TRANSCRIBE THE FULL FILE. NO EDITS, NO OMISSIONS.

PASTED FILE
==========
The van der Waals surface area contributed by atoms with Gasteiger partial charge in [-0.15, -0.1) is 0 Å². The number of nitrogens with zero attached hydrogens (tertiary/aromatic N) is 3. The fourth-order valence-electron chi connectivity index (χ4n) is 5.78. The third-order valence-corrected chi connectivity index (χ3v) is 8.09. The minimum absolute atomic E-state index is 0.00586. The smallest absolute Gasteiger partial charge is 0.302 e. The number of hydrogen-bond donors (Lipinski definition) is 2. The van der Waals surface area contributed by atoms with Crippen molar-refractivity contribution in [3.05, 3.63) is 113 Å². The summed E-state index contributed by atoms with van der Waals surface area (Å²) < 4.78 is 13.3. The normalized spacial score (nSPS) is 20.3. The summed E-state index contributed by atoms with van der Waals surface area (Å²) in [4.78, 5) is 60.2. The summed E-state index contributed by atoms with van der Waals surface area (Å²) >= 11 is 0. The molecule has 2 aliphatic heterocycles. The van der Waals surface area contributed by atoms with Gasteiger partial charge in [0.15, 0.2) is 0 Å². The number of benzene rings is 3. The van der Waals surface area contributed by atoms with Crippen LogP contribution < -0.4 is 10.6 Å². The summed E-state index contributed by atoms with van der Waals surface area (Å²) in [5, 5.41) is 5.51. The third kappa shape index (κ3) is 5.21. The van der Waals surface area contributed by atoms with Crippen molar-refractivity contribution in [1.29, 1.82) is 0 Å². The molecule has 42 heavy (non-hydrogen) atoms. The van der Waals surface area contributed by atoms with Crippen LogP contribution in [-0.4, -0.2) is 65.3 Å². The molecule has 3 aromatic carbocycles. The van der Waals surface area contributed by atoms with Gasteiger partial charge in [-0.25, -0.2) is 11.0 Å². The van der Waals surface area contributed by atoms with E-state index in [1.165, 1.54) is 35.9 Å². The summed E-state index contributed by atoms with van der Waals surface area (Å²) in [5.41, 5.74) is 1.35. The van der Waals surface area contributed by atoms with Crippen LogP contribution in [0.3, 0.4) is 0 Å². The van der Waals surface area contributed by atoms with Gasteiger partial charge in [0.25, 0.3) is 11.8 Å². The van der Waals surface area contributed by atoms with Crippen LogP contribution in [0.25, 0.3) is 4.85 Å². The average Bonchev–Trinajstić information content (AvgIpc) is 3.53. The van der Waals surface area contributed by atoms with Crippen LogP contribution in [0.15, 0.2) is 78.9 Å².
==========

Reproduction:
The van der Waals surface area contributed by atoms with Gasteiger partial charge in [-0.15, -0.1) is 0 Å². The number of nitrogens with zero attached hydrogens (tertiary/aromatic N) is 3. The fourth-order valence-electron chi connectivity index (χ4n) is 5.78. The third-order valence-corrected chi connectivity index (χ3v) is 8.09. The minimum absolute atomic E-state index is 0.00586. The smallest absolute Gasteiger partial charge is 0.302 e. The number of hydrogen-bond donors (Lipinski definition) is 2. The van der Waals surface area contributed by atoms with Crippen molar-refractivity contribution in [3.05, 3.63) is 113 Å². The summed E-state index contributed by atoms with van der Waals surface area (Å²) < 4.78 is 13.3. The normalized spacial score (nSPS) is 20.3. The summed E-state index contributed by atoms with van der Waals surface area (Å²) in [4.78, 5) is 60.2. The summed E-state index contributed by atoms with van der Waals surface area (Å²) >= 11 is 0. The molecule has 2 aliphatic heterocycles. The van der Waals surface area contributed by atoms with Gasteiger partial charge in [0.15, 0.2) is 0 Å². The number of benzene rings is 3. The van der Waals surface area contributed by atoms with Crippen LogP contribution < -0.4 is 10.6 Å². The summed E-state index contributed by atoms with van der Waals surface area (Å²) in [5, 5.41) is 5.51. The third kappa shape index (κ3) is 5.21. The van der Waals surface area contributed by atoms with Crippen molar-refractivity contribution in [1.29, 1.82) is 0 Å². The molecule has 42 heavy (non-hydrogen) atoms. The van der Waals surface area contributed by atoms with Crippen LogP contribution in [-0.4, -0.2) is 65.3 Å². The molecule has 3 aromatic carbocycles. The van der Waals surface area contributed by atoms with Gasteiger partial charge in [-0.25, -0.2) is 11.0 Å². The van der Waals surface area contributed by atoms with E-state index in [1.165, 1.54) is 35.9 Å². The summed E-state index contributed by atoms with van der Waals surface area (Å²) in [5.41, 5.74) is 1.35. The van der Waals surface area contributed by atoms with Crippen LogP contribution in [0.3, 0.4) is 0 Å². The van der Waals surface area contributed by atoms with Gasteiger partial charge in [0.25, 0.3) is 11.8 Å². The van der Waals surface area contributed by atoms with Crippen LogP contribution in [0.25, 0.3) is 4.85 Å². The average Bonchev–Trinajstić information content (AvgIpc) is 3.53. The van der Waals surface area contributed by atoms with Crippen LogP contribution in [0.15, 0.2) is 78.9 Å².